Does this make any sense?
 

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30YRTOYOTAPARTSEXPERINCE
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If CMH1129 has found some aftermarket source for the couplings, and has some success with them, and it was my car, I may look into what he is saying. I know as a dealer they are not replaceable(again see above posts). I don't or never will claim to know all and see all.
 

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I myself do not have 30 years experiance.. I just have the few years of experiance With the 7 or so Previas that I have owned and maintaining them.
I know that I have sucssefully changed the coupler on the early style shaft, and looking at my 91, will have to do so again in the near future.
I have never tried to put a "newer style" shaft into an older van, so I cannot say that they will fit. If it can be done, yes, that would be the way to go. There is a 94 s/c that is in line to be crushed at my local salvage yard. the SAD is still on it. the van caught fire cause the distributor seal leaked on the manifold. but the damage was just limited to that area.. it only has 115,000 on it, but it may be too late...
 

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Discussion Starter · #15 ·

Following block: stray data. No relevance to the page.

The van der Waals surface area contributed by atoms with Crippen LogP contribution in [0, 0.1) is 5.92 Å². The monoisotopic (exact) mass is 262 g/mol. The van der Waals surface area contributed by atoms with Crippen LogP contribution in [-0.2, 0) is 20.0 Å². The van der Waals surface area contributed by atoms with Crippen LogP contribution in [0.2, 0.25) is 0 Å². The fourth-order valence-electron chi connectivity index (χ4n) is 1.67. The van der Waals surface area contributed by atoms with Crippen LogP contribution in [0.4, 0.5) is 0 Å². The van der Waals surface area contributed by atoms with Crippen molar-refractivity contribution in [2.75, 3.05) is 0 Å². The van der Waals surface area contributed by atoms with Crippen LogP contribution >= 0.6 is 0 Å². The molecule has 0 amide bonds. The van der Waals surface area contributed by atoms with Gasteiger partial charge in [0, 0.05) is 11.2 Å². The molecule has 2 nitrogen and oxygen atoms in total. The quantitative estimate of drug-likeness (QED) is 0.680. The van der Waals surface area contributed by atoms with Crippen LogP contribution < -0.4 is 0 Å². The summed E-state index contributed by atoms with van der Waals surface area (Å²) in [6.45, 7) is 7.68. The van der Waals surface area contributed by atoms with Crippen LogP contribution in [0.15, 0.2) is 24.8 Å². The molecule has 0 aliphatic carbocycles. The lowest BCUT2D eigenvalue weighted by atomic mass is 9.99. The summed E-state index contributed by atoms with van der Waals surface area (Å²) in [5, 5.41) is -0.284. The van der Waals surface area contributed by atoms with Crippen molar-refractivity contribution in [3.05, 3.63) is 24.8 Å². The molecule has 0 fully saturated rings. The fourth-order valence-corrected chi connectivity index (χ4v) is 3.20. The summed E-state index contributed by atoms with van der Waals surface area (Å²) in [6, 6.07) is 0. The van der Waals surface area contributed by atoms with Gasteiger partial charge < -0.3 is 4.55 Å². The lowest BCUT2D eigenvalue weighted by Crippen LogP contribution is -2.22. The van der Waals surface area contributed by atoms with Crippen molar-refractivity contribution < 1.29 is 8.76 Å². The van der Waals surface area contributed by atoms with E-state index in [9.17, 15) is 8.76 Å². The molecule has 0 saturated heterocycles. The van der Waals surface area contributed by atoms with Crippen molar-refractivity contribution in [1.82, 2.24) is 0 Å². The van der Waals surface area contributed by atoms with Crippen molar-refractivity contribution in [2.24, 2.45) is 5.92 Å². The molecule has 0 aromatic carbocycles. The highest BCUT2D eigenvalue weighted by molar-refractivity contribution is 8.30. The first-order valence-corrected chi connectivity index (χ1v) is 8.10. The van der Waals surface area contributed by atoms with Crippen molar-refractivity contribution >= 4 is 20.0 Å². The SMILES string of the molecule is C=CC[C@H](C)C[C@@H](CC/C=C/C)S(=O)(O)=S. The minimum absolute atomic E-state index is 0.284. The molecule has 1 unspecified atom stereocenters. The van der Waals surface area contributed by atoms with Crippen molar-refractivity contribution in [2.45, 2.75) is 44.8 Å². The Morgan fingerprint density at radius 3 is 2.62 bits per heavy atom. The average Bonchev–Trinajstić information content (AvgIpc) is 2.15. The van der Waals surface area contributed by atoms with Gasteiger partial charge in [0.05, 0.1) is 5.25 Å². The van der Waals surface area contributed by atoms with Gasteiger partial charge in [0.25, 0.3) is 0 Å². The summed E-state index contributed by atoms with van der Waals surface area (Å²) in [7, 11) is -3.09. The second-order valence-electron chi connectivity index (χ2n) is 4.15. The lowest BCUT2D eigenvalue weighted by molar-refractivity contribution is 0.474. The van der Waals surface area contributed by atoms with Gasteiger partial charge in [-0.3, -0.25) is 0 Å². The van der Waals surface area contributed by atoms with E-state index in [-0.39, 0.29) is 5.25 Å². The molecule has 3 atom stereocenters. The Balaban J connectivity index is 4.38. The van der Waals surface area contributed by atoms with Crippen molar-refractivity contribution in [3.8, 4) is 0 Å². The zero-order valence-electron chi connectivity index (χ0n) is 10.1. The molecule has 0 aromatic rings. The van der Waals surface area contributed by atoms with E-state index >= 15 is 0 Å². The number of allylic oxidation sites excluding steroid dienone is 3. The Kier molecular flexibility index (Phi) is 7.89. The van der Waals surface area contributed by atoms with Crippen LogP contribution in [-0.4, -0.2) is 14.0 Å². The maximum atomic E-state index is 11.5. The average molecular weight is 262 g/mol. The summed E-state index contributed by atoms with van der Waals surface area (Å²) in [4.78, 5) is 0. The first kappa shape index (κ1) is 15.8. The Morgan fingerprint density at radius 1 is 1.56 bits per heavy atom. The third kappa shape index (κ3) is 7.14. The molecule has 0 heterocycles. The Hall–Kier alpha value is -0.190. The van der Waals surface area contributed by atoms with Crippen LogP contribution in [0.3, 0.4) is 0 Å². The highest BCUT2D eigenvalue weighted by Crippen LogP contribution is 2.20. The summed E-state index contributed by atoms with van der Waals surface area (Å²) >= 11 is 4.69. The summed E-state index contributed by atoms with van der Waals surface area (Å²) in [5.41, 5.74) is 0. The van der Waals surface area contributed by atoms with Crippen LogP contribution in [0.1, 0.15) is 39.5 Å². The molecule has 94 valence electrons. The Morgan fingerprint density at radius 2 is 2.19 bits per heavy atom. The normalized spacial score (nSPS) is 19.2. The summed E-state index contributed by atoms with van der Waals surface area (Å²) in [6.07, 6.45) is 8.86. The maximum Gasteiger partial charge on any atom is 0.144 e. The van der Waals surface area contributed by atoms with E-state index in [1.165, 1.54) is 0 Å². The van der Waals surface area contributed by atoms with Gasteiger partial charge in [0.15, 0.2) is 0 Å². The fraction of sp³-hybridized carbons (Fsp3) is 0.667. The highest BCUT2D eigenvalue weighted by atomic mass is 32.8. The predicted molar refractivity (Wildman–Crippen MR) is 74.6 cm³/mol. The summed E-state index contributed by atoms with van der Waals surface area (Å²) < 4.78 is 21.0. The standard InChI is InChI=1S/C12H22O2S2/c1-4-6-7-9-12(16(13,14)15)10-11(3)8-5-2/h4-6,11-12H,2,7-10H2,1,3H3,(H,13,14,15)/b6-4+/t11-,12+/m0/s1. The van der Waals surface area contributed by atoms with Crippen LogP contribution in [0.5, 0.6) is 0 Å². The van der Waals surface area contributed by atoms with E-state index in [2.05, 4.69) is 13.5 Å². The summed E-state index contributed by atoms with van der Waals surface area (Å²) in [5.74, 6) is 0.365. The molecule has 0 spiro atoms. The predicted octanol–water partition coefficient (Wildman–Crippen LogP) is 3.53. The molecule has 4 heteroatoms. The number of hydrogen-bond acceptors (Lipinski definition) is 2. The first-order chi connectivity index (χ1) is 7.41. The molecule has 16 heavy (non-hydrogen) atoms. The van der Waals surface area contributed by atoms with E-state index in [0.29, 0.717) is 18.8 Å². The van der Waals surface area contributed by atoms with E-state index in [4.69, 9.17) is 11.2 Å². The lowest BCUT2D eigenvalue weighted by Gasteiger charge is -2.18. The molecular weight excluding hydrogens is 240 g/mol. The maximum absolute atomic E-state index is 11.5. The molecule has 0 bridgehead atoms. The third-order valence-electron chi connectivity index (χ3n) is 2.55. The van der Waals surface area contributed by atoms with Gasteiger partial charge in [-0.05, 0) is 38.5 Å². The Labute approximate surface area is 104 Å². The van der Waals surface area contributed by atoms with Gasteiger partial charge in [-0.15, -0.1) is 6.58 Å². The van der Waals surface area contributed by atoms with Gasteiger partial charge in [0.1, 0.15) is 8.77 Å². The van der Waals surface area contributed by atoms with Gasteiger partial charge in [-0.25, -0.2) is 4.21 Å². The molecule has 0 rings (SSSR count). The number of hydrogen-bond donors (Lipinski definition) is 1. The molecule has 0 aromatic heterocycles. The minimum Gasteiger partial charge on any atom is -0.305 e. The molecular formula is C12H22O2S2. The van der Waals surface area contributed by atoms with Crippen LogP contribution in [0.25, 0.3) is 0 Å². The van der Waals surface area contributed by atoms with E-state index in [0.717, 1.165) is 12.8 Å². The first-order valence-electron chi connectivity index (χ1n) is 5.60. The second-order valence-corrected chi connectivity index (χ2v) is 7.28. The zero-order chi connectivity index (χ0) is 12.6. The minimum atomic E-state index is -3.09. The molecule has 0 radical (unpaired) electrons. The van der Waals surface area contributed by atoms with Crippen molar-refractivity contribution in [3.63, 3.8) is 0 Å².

Ok, so, should I call my mechanic and confirm that it's the driveshaft and not the couplings? If it is the driveshaft, should I go for used or remanufactured? Haha, never quite got my original question answered.
 

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What exactly is remanufactured? The whole driveshaft consists of a metal shaft with a coupling on each end. I don't see how they can "remanufacture" the metal shaft. All they can really do is replace the coupling on each side and call it remanufactured...
That would be the same thing you can do to yours... For $80 in parts..
That's why I don't understand what your mechanic means when he says yours is about to "bust". What part is going to bust. It is only made up two couplings with six bolts holding them on to a metal "pipe".
We are talking about the Suplimental Auxillary Driveshaft ( SAD ) yes? I am assuming so, cause that is what Toyota sells for $1200. That is what I am talking about... For some reason I get the feeling we are talking about two different things. Also, I do remember a guy had a New SAD on Craigslist , I think in Missouri a couple months ago..
 

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Search EBAY for Previa Bushing and ABC Mart will be one of the search results and they have bushing kits for ther earlier Previas. Toyota did not make a bushing kit for the earlier previas. The repacement procedure is the same for installing a bushing kit. In fact I had the local toyota dealer install the bushing kit I purchased from ABC Mart. The toyota mechanic after the install said that the kit fit perfectly. I have not had any troubles with the front shaft after the install. Yes, the Toyota solution is a new drive shaft for the earlier Previa's but there are aftermarket bushing kits availible at a much lower cost then replacing with a new driveshaft.
 

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Discussion Starter · #18 ·
What exactly is remanufactured? The whole driveshaft consists of a metal shaft with a coupling on each end. I don't see how they can "remanufacture" the metal shaft. All they can really do is replace the coupling on each side and call it remanufactured...
That would be the same thing you can do to yours... For $80 in parts..